A bill that would end disability-selective abortion up-to-birth has passed its Second Reading in the UK House of Lords and proceeded to the Committee Stage.
If successful, Lord Kevin Shinkwin’s Abortion (Disability Equality) Bill will remove section 1(1)(d) from the 1967 Abortion Act, which allows for abortion on the grounds of disability up-to-birth. In the UK, disability-selective abortions are currently available right up to the moment of birth whereas in most cases, “healthy” babies cannot be aborted beyond 24 weeks.
Speaking as the bill was debated late last month, Lord Shinkwin said:
“From this disabled person’s perspective, there is a stark anomaly, an inconsistency in the law, whereby discrimination on grounds of disability is both prohibited in law after birth yet, confusingly, actually enshrined in law at the very point at which the discrimination begins, at source, before birth.”
The bill is supported by the We’re All Equal disability rights campaign, a grassroots movement that aims to make “disability equality a reality”.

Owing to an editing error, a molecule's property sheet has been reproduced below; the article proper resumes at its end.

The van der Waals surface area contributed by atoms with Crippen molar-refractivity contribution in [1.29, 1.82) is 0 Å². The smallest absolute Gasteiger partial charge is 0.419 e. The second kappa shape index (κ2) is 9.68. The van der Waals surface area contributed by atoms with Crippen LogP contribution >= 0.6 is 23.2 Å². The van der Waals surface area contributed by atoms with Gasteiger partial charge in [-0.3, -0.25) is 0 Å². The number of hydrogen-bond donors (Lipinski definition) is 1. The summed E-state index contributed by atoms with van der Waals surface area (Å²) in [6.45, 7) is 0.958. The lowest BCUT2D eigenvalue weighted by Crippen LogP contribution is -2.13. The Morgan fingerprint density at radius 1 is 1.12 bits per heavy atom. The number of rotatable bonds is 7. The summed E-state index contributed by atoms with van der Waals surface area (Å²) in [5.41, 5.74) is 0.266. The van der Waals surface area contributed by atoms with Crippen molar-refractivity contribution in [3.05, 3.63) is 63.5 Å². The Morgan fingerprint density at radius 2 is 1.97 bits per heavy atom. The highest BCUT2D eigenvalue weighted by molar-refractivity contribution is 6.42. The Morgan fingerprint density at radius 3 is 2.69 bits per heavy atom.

‘’It is time for a national discussion on disability equality”, said Dr Elizabeth Corcoran, spokesperson for the We’re All Equal campaign. “As a society that has disability equality written into law it is high time that we had an informed discussion and vote on whether it is acceptable to abort a child with a disability on the one hand, while not allowing it on the grounds of gender on the other.”
The views, opinions and positions expressed by these authors and blogs are theirs and do not necessarily represent that of the Bioethics Research Library and Kennedy Institute of Ethics or Georgetown University.